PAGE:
Having read many letters and quotes from the Tudor period, I have been left wondering if people spoke in a very different way to us. Did they pronounce words that are spelt differently (to how we spell them) more like the way THEY spelt them? In films they are often ‘well spoken’ but in truth, would we acutally be able to understand someone from the Tudor period?

Yes, they did speak differently and this is shown in Shakespeare's work where puns don't make sense if read in modern English and words don't rhyme properly. See http://www.youtube.com/watch?v=gPlpphT7n9s for an interesting video on this.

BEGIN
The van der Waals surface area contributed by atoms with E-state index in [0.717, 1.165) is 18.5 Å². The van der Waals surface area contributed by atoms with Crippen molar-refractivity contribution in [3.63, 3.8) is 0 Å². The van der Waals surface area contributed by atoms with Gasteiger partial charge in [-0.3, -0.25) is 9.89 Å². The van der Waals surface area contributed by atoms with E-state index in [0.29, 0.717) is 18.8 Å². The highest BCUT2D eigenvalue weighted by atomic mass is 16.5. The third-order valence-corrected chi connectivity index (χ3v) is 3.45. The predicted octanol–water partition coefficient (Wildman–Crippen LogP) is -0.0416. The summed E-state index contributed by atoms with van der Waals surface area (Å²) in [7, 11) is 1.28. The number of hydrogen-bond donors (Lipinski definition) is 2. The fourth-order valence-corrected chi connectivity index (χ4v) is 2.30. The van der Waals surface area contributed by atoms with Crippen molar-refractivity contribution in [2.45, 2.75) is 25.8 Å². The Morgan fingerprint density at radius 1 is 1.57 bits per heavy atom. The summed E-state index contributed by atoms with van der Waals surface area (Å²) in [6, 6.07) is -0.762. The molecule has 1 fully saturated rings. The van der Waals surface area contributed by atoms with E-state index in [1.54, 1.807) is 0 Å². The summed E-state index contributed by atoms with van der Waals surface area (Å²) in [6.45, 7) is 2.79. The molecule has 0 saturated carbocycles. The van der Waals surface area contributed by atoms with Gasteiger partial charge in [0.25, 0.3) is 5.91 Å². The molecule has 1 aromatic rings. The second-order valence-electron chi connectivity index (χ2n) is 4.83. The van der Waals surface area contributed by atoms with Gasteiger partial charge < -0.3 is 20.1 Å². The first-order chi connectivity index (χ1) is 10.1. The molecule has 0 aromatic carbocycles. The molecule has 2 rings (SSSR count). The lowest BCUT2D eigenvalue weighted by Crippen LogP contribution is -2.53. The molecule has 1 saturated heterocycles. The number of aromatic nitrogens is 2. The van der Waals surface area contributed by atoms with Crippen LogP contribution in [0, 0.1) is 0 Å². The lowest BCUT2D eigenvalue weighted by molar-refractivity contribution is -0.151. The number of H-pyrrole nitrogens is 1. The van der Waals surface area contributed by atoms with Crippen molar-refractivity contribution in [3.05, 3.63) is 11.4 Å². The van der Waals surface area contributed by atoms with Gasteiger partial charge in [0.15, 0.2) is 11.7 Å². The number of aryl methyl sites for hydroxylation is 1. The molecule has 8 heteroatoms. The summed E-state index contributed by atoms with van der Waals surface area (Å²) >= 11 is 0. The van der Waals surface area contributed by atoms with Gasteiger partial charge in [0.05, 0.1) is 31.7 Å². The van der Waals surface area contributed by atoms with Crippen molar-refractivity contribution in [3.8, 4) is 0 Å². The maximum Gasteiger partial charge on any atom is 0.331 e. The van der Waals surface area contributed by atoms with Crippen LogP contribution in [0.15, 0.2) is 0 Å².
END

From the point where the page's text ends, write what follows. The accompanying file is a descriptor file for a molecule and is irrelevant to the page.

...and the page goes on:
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1 thought on “Having read many letters and quotes from the Tudor period, I have been left wondering if people spoke in a very different way to us. Did they pronounce words that are spelt differently (to how we spell them) more like the way THEY spelt them? In films they are often ‘well spoken’ but in truth, would we acutally be able to understand someone from the Tudor period?”

  1. Sylvia Kaptein says:

    What a great video: it is much better to understand why they speek the OP in this theatre instead of modern day English. And the fact that they perform at afternoons gives sense too… There you have it: if something is exlained, better understanding of old things follow!

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